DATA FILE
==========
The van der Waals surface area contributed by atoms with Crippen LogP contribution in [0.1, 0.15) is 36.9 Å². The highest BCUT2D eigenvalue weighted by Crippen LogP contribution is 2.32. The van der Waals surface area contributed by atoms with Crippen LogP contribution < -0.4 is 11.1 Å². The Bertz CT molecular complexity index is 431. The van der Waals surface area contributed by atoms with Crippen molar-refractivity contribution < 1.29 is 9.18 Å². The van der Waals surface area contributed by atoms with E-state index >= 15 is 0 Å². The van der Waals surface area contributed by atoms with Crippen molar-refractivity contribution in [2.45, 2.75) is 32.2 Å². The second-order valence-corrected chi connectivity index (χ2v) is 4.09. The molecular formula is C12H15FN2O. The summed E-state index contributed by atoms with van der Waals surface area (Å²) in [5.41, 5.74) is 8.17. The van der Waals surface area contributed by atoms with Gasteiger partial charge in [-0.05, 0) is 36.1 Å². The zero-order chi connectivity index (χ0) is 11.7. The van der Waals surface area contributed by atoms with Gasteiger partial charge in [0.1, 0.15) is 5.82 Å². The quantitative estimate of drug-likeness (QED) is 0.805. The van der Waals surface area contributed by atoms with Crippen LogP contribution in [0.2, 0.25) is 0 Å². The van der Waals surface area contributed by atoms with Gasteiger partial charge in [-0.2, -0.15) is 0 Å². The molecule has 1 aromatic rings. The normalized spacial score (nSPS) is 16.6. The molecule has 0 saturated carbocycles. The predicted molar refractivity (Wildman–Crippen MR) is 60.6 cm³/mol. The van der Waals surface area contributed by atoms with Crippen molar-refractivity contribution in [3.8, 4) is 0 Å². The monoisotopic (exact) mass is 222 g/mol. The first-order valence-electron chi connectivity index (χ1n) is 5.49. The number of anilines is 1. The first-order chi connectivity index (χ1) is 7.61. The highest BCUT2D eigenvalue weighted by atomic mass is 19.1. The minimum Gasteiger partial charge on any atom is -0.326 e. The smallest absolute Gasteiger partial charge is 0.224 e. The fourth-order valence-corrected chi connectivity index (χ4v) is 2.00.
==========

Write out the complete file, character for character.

The van der Waals surface area contributed by atoms with Crippen LogP contribution in [0.1, 0.15) is 36.9 Å². The highest BCUT2D eigenvalue weighted by Crippen LogP contribution is 2.32. The van der Waals surface area contributed by atoms with Crippen LogP contribution < -0.4 is 11.1 Å². The Bertz CT molecular complexity index is 431. The van der Waals surface area contributed by atoms with Crippen molar-refractivity contribution < 1.29 is 9.18 Å². The van der Waals surface area contributed by atoms with E-state index >= 15 is 0 Å². The van der Waals surface area contributed by atoms with Crippen molar-refractivity contribution in [2.45, 2.75) is 32.2 Å². The second-order valence-corrected chi connectivity index (χ2v) is 4.09. The molecular formula is C12H15FN2O. The summed E-state index contributed by atoms with van der Waals surface area (Å²) in [5.41, 5.74) is 8.17. The van der Waals surface area contributed by atoms with Gasteiger partial charge in [-0.05, 0) is 36.1 Å². The zero-order chi connectivity index (χ0) is 11.7. The van der Waals surface area contributed by atoms with Gasteiger partial charge in [0.1, 0.15) is 5.82 Å². The quantitative estimate of drug-likeness (QED) is 0.805. The van der Waals surface area contributed by atoms with Crippen LogP contribution in [0.2, 0.25) is 0 Å². The van der Waals surface area contributed by atoms with Gasteiger partial charge in [-0.2, -0.15) is 0 Å². The molecule has 1 aromatic rings. The normalized spacial score (nSPS) is 16.6. The molecule has 0 saturated carbocycles. The predicted molar refractivity (Wildman–Crippen MR) is 60.6 cm³/mol. The van der Waals surface area contributed by atoms with Crippen molar-refractivity contribution in [3.8, 4) is 0 Å². The monoisotopic (exact) mass is 222 g/mol. The first-order valence-electron chi connectivity index (χ1n) is 5.49. The number of anilines is 1. The first-order chi connectivity index (χ1) is 7.61. The highest BCUT2D eigenvalue weighted by atomic mass is 19.1. The minimum Gasteiger partial charge on any atom is -0.326 e. The smallest absolute Gasteiger partial charge is 0.224 e. The fourth-order valence-corrected chi connectivity index (χ4v) is 2.00.